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Home   /   Thesis   /   Impact of pigment particles on the functions of macrophages

Impact of pigment particles on the functions of macrophages


One French adult out of 7 is tattooed, this proportion increasing to

nearly one out of 4 among young adults (<35 years). Technically, a

tattoo represents the intradermal injection of pigments that are

resistant to degradation and therefore remain in place for life. If the

acute effects of tattooing (e.g. local inflammation) are well described,

the possible long-term effects are poorly known. The recent evolutions

in terms of population diversity, tattooed surface and diversity of

pigments used make difficult the extrapolations from retrospective

studies and desirable prospective studies on potential long-term effects

of tattoos. We therefore propose in this thesis to study the effects on

macrophages of the main pigments used for tattoos and in particular

those containing metals, metal oxides or organometallic components such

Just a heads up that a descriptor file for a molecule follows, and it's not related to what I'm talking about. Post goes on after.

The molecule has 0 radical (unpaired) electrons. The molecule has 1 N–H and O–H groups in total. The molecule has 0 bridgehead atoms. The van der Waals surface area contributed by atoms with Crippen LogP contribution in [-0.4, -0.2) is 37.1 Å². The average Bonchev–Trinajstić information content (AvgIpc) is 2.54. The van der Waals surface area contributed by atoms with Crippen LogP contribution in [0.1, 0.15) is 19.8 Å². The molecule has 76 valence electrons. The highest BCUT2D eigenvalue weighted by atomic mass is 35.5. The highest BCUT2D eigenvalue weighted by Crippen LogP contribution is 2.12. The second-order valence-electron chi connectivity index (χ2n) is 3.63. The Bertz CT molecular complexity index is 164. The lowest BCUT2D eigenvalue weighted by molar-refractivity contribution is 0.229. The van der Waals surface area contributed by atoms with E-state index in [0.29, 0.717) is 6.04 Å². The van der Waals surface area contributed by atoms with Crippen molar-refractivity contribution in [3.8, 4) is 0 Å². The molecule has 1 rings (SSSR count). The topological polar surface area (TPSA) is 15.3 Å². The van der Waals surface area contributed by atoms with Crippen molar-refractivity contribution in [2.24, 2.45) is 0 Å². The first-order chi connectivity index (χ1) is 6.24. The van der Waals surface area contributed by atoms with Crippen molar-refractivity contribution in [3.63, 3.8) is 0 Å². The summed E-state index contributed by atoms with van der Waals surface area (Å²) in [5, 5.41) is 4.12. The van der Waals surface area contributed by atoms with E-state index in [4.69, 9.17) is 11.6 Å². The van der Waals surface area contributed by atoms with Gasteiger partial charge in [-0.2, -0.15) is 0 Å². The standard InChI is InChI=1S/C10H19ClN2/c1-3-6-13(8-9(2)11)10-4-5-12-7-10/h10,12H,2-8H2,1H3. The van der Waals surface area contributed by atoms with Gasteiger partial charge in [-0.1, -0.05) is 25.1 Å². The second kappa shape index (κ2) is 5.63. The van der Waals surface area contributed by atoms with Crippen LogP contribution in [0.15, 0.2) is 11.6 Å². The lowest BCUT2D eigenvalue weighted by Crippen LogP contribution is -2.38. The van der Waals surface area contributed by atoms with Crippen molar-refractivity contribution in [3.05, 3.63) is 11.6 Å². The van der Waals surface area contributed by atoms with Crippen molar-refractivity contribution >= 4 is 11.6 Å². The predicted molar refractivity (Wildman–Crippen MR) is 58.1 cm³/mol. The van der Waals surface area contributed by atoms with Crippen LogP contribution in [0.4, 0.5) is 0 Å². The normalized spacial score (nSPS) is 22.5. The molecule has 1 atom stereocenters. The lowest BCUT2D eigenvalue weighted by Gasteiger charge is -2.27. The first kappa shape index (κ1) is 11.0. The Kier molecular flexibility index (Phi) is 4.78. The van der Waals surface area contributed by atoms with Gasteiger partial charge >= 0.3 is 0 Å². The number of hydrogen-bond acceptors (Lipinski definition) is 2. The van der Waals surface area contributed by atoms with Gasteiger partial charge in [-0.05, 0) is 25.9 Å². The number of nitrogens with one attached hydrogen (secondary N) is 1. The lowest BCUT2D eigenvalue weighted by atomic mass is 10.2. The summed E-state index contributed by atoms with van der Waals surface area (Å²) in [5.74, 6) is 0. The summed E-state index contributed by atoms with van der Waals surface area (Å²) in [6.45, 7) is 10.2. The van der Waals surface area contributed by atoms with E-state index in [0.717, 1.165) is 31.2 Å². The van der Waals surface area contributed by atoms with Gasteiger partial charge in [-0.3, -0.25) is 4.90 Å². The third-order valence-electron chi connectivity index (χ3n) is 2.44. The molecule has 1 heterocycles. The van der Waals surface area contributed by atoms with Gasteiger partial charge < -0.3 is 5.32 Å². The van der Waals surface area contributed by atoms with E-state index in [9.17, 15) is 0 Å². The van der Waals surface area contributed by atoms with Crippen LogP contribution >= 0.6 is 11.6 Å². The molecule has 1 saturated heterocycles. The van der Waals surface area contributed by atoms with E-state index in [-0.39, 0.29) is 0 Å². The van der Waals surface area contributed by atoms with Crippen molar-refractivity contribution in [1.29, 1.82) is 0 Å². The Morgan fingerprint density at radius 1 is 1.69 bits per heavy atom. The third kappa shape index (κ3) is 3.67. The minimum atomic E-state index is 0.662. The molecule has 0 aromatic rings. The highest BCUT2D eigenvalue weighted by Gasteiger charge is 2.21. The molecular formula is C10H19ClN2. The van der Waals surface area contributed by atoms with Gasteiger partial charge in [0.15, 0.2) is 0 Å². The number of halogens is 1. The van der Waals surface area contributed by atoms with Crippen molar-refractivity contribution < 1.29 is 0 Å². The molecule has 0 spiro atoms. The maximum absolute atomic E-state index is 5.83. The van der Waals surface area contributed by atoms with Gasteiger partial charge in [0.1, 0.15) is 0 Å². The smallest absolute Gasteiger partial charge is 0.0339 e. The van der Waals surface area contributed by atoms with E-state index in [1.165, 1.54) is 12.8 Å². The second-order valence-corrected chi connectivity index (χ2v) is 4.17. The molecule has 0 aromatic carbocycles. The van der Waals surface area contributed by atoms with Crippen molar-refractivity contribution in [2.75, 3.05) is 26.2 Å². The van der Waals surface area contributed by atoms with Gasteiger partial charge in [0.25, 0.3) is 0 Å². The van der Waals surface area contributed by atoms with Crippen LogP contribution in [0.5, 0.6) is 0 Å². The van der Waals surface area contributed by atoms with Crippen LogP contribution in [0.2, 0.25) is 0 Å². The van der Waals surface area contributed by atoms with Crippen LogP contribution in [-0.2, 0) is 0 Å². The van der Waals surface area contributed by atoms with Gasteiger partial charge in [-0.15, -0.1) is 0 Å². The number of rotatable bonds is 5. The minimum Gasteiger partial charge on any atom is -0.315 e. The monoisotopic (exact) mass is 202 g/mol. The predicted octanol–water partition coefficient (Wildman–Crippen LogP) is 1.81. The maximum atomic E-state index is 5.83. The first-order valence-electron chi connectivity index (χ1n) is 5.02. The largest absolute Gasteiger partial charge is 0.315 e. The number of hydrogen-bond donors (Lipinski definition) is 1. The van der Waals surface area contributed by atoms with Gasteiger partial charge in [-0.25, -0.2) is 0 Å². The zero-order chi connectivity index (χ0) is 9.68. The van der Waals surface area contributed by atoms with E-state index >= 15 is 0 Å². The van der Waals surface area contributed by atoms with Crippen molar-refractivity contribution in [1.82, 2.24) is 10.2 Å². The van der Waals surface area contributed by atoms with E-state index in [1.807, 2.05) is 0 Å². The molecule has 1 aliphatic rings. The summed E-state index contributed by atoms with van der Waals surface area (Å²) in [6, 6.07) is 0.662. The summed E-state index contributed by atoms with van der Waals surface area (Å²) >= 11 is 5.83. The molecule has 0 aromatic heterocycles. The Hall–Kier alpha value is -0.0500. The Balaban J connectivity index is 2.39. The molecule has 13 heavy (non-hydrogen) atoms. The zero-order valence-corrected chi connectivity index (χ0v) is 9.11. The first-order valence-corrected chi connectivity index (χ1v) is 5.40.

as copper phthalocyanines. To do so, we propose to combine

broad-spectrum (proteomic analysis) and targeted approaches, using

advanced culture systems that allow to study the persistence of

functional effects on macrophages. This work has a strong potential

societal impact.

The team has the necessary human resources to supervise the PhD student,

who will be supervised by Thierry Rabilloud, DR1 CNRS, and by Bastien

Dalzon, IR CNRS recently recruited to the laboratory. We have already

carried out preliminary tests which have shown that dyes such as zinc

white and cobalt violet have significant effects on macrophages, which

confirms us in the chances of success of this PhD program.


Institut de Recherche Interdisciplinaire de Grenoble
Chimie et Biologie des Métaux
Université Grenoble Alpes
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